Scarlett Johansson: Anywhere I Lay My Head

Posted by Janet | July 11, 2008

Scarlett Johansson’s first stab at a recording career is bizarre even to the point of being totally inexplicable, even for an actor-turned-singer project-after all, ten of the eleven songs on the album are Tom Waits covers, TV on the Radio’s David Sitek produces, and David Bowie ends his hiatus from music by contributing harmony vocals to two tracks-but perhaps what’s strangest of all is the fact that the album basically sounds exactly like you’d expect it to: It’s obviously a vanity project, and on most levels it simply doesn’t work, but its such a glorious misfire that it can’t help but prove compelling in places.

You can probably guess where the weakest link can be found; it certainly isn’t the material, which is, of course, stellar-the album draws mostly lesser-known Waits compositions, only one of which comes from before his Swordfishtrombones re-invention, with material culled from Rain Dogs, Real Gone, Orphans, and two songs apiece from Bone Machine and Alice.

For his part, Sitek brings a wide array of sounds and styles to the album, which is very lush and atmospheric compared to the visceral punch of Waits’ recordings. There’s pastoral folk, alternative rock, and even some canned dance beats. Sitek’s off-kilter eclecticism won’t surprise anyone who’s familiar with TV on the Radio, but what’s surprising is how artlessly he throws it all together, as if he doesn’t know how these pieces are supposed to fit. So, rather than being mysterious or dream-like, which seems to be the intent, the album sounds strangely clumsy and kitschy. A few songs work in spite of-or perhaps because of-their sheer, incomprehensible messiness, like the dramatic pomp of “Fannin’ Street,” which works largely because it keeps the focus on Waits’ melody, and the strangely endearing dance-pop treatment given to the Bone Machine gem “I Don’t Want to Grow Up.”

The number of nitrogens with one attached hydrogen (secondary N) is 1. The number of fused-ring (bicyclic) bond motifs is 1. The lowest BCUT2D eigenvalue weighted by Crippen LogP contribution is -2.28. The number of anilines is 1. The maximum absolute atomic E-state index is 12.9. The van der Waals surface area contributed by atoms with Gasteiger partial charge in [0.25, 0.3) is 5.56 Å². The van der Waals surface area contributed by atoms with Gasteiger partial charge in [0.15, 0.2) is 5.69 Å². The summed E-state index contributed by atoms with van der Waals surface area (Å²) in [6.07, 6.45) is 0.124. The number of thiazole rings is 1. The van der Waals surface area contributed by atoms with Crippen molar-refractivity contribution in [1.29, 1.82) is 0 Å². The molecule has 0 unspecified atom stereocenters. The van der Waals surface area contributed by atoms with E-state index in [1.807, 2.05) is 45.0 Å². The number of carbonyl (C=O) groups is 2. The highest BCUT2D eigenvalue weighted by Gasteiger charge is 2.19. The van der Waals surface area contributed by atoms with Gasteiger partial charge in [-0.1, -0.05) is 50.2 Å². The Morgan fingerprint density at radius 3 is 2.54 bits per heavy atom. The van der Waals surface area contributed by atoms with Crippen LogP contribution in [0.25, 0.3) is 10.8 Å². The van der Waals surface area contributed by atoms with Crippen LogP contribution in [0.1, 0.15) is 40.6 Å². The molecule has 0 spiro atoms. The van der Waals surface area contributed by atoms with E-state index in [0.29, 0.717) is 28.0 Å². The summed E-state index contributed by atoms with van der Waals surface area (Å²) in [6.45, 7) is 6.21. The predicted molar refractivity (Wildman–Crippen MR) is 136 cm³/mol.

Other songs don’t work nearly as well, but their baffling awkwardness might prove charming were it in service of a better vocalist. But no, Scarlett is no singer, and that’s what sinks the project beyond salvation. Simply put, the woman can’t sing at all-and not in the same way that Waits can’t sing, either. His gruffness is key to the lived-in authenticity and the sense of theatricality that pervades his work, but Johansson’s voice is so flat and lifeless, so utterly lacking in character, that she fails royally at bringing to these songs the kind of emotion that they deserve. It’s evident that she doesn’t really understand what she’s singing, and her performance does nothing to disprove the notion that she was only allowed to do this record because her movies sell so well-not because she has any musical ability at all.

The only encouraging thing about the album is that it proves that, even in the hands of philistines, Waits’ songwriting is unimpeachable. As ill-conceived and poorly executed as the album is, it’s hard not to come away from it without acknowledging that Waits’ songs are brilliant and timeless, no matter who’s singing them. Their greatness isn’t diluted, even by a half-witted collaboration that fails as badly as this one does.

Josh Hurst, The Hurst Review

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